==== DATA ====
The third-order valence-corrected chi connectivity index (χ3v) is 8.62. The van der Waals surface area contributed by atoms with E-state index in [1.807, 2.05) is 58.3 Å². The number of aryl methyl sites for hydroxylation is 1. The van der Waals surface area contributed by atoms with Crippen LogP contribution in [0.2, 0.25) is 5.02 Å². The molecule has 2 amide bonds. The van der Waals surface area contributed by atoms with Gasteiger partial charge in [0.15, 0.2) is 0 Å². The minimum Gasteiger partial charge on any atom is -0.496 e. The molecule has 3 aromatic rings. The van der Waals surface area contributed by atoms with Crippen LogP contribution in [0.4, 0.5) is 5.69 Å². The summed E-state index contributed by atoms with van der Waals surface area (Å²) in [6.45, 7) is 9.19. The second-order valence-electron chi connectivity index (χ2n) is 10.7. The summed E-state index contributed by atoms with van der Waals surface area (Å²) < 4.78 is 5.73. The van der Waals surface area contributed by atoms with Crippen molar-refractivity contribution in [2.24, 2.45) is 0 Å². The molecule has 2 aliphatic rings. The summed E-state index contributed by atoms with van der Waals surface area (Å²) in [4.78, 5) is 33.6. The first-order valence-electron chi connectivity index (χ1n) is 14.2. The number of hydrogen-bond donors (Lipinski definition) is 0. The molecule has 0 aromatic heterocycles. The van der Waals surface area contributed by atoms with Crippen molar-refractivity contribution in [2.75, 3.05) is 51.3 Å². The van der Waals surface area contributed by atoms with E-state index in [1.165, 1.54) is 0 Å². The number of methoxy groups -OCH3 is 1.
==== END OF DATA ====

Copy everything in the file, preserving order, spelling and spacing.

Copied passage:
The third-order valence-corrected chi connectivity index (χ3v) is 8.62. The van der Waals surface area contributed by atoms with E-state index in [1.807, 2.05) is 58.3 Å². The number of aryl methyl sites for hydroxylation is 1. The van der Waals surface area contributed by atoms with Crippen LogP contribution in [0.2, 0.25) is 5.02 Å². The molecule has 2 amide bonds. The van der Waals surface area contributed by atoms with Gasteiger partial charge in [0.15, 0.2) is 0 Å². The minimum Gasteiger partial charge on any atom is -0.496 e. The molecule has 3 aromatic rings. The van der Waals surface area contributed by atoms with Crippen LogP contribution in [0.4, 0.5) is 5.69 Å². The summed E-state index contributed by atoms with van der Waals surface area (Å²) in [6.45, 7) is 9.19. The second-order valence-electron chi connectivity index (χ2n) is 10.7. The summed E-state index contributed by atoms with van der Waals surface area (Å²) < 4.78 is 5.73. The van der Waals surface area contributed by atoms with Crippen molar-refractivity contribution in [2.24, 2.45) is 0 Å². The molecule has 2 aliphatic rings. The summed E-state index contributed by atoms with van der Waals surface area (Å²) in [4.78, 5) is 33.6. The first-order valence-electron chi connectivity index (χ1n) is 14.2. The number of hydrogen-bond donors (Lipinski definition) is 0. The molecule has 0 aromatic heterocycles. The van der Waals surface area contributed by atoms with Crippen molar-refractivity contribution in [2.75, 3.05) is 51.3 Å². The van der Waals surface area contributed by atoms with E-state index in [1.165, 1.54) is 0 Å². The number of methoxy groups -OCH3 is 1.